Scenario #1 – Inflation-Fueled Recovery

In this scenario, the government stimulus and printing of dollars is enough to cause a “recovery.”  The tangible results here would be a nominal rebound in asset prices such as stocks and homes.  The problem is that these assets would still lose money compared to gold – or put another way, homes would become cheaper when priced in gold, yet more expensive when priced in dollars.  Essentially, assets are rising but gold is rising faster (hence, inflation-fueled).  In this scenario, holders of gold will be rewarded and there still wouldn’t be much reason to sell your gold (or other precious metals).

Scenario #2 – Deflationary Collapse

The deflationary forces are real and very much a threat to the economy.  Foreclosurse, plummeting values, these are all deflationary.  In this situation, all assets would plunge in value including stocks and homes.  Those individuals who have cut expenses, gotten out of debt, and hoarded cash will be rewarded with insanely low prices on things.  You might be able to pick up a mansion for nothing!  Better yet, you’ll be able to deploy massive loads of cash into fantastic stocks on the cheap.

Scenario #3 – Stagflation

This is a combination of the above to scenarios where economic growth is terrible but we have inflation and higher prices.  Real estate would likely still suffer as would stocks, but your gold and inflation-hedged assets would outperform.  In such a scenario you might be able to trade your gold for a mansion at some point.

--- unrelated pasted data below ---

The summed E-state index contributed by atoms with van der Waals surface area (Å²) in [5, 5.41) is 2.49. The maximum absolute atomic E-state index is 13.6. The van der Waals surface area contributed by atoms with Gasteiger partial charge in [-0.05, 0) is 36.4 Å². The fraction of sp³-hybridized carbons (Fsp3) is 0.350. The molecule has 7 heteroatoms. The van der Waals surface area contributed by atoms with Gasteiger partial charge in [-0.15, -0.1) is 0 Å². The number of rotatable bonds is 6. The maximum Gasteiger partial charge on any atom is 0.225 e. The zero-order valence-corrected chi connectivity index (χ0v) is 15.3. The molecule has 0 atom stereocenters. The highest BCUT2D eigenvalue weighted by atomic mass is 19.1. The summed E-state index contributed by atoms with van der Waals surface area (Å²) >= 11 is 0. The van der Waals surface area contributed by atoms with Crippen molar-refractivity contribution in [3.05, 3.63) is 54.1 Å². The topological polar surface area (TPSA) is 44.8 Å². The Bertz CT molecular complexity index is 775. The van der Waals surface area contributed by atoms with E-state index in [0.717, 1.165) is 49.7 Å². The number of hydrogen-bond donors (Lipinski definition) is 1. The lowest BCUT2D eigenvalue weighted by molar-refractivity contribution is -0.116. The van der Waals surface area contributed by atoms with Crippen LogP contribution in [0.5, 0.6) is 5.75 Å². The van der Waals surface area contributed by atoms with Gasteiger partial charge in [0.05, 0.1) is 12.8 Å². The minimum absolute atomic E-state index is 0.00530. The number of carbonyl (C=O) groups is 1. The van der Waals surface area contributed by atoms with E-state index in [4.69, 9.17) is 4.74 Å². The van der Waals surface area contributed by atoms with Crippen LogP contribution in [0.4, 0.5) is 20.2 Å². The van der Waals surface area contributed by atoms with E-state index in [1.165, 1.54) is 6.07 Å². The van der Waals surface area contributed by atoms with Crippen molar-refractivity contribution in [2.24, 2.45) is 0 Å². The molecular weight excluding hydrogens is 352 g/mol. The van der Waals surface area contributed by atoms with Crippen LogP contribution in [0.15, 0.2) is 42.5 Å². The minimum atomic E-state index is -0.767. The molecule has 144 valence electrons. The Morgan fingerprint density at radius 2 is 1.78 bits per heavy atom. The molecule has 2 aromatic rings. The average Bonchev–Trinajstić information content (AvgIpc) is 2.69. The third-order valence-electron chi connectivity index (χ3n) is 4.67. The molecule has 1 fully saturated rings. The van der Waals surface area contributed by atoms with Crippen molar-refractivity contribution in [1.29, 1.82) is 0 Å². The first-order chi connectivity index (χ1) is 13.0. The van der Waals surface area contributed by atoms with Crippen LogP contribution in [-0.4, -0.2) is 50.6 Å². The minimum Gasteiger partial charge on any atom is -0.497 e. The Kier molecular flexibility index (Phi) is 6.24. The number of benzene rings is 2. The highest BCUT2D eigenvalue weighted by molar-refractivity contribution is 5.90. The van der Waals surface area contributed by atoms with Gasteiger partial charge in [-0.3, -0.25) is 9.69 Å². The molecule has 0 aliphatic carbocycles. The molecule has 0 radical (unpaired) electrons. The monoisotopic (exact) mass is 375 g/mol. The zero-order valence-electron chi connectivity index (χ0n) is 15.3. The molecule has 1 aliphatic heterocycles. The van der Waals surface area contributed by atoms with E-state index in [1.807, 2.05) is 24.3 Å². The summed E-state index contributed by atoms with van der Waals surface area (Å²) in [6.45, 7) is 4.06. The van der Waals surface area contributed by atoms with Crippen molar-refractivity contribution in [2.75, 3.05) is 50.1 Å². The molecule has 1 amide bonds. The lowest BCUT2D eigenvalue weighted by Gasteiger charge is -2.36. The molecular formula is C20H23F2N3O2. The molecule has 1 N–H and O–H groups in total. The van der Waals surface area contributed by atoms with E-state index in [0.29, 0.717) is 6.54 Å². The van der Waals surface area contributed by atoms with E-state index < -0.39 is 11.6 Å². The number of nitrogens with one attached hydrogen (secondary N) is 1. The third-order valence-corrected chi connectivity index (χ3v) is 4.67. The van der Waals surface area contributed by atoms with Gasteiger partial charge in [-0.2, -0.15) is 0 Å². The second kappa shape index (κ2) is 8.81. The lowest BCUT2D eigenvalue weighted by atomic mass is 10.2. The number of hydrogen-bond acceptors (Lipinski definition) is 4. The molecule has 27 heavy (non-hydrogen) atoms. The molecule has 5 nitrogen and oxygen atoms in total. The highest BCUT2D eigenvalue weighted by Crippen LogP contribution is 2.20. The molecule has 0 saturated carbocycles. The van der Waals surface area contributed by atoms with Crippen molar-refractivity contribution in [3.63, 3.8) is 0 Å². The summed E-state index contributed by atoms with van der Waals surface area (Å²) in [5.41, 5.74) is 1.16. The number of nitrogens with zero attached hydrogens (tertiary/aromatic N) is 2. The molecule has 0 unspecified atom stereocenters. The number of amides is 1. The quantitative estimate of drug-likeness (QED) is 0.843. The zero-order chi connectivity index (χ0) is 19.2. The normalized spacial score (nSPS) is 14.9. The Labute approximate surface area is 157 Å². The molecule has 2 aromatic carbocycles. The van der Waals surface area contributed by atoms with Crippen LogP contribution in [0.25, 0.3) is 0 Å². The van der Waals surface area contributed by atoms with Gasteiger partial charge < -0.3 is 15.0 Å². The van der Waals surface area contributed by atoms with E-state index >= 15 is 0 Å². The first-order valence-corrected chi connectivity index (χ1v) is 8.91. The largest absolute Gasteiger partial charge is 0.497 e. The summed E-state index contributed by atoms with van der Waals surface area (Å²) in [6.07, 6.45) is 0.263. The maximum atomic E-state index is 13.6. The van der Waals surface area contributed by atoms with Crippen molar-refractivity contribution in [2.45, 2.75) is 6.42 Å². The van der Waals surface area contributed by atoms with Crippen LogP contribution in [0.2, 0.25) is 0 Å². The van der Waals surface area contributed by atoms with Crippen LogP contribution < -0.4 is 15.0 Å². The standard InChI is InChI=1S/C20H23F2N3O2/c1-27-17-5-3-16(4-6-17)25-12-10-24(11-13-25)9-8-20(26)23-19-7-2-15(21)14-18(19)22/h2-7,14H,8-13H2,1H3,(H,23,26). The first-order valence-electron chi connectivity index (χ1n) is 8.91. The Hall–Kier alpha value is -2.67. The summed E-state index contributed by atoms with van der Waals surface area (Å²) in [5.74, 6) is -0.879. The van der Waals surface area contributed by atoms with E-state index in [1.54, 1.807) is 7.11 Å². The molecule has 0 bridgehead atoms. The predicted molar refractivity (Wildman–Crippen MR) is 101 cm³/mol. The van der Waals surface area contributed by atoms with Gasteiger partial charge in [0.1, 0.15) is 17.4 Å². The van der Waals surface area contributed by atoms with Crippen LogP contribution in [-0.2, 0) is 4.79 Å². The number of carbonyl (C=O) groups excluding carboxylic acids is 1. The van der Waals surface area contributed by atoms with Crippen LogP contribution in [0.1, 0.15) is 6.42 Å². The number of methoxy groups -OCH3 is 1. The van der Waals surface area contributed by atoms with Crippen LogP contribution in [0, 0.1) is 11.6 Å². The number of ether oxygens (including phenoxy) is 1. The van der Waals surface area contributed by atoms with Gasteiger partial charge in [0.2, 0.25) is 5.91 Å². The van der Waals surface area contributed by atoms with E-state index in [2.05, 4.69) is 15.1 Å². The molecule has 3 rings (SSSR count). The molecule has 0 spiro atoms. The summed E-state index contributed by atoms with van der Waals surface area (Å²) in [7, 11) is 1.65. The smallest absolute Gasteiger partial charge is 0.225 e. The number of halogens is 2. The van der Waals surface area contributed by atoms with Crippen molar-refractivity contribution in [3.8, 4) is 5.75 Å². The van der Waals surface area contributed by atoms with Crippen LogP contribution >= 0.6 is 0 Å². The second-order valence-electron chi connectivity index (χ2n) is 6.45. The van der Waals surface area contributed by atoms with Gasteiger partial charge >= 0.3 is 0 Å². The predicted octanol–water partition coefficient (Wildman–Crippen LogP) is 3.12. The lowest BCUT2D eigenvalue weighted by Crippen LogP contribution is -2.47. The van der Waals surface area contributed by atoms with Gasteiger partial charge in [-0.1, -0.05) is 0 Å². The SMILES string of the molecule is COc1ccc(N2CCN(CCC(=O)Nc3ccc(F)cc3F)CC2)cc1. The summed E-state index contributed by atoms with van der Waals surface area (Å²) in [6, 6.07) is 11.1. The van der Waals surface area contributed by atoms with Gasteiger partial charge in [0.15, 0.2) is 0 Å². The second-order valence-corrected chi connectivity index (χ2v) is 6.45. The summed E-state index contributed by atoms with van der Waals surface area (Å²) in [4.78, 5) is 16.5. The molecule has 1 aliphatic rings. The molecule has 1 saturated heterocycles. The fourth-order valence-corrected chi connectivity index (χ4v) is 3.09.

Scenario #4 – Real Recovery

I have to put this in place, although I think the prospects of a real recovery are near zero.  Let’s first define real recovery.  A real recovery would be an economic rebound or recovery fueled not by printing dollars and government bailouts, but by an increase in innovation, production and productivity.  How do you know if the recovery is real or not?  Just watch gold.  If the Dow is at 20k and gold is at 15k, well the recovery isn’t real.  If Dow is at 15k and Gold is at 800, well then the recovery is much more “real”.  Contrast this with scenario number 1, the inflation-fueled recovery.  In this situation, the holders of gold and cash will be punished as stocks and other assets like real estate would outperform the “safety” assets like gold.

As I said, I think we will have one of the first three options or some kind of sick, twisted combination of them.  I don’t see any way we get a real recovery as outlined in scenario #4.  With that said, I can be wrong, so make up your own mind.

For me, I plan to focus on generating income, reducing expenses, boosting savings, investing in gold/silver assets and high dividend stocks (once better buying opportunities present themselves).  In all of this, patience is key.


  • 20smoney said:

    I think gold goes higher but over several years. We haven't seen the end of Government-printing and simulus which will push gold higher and higher.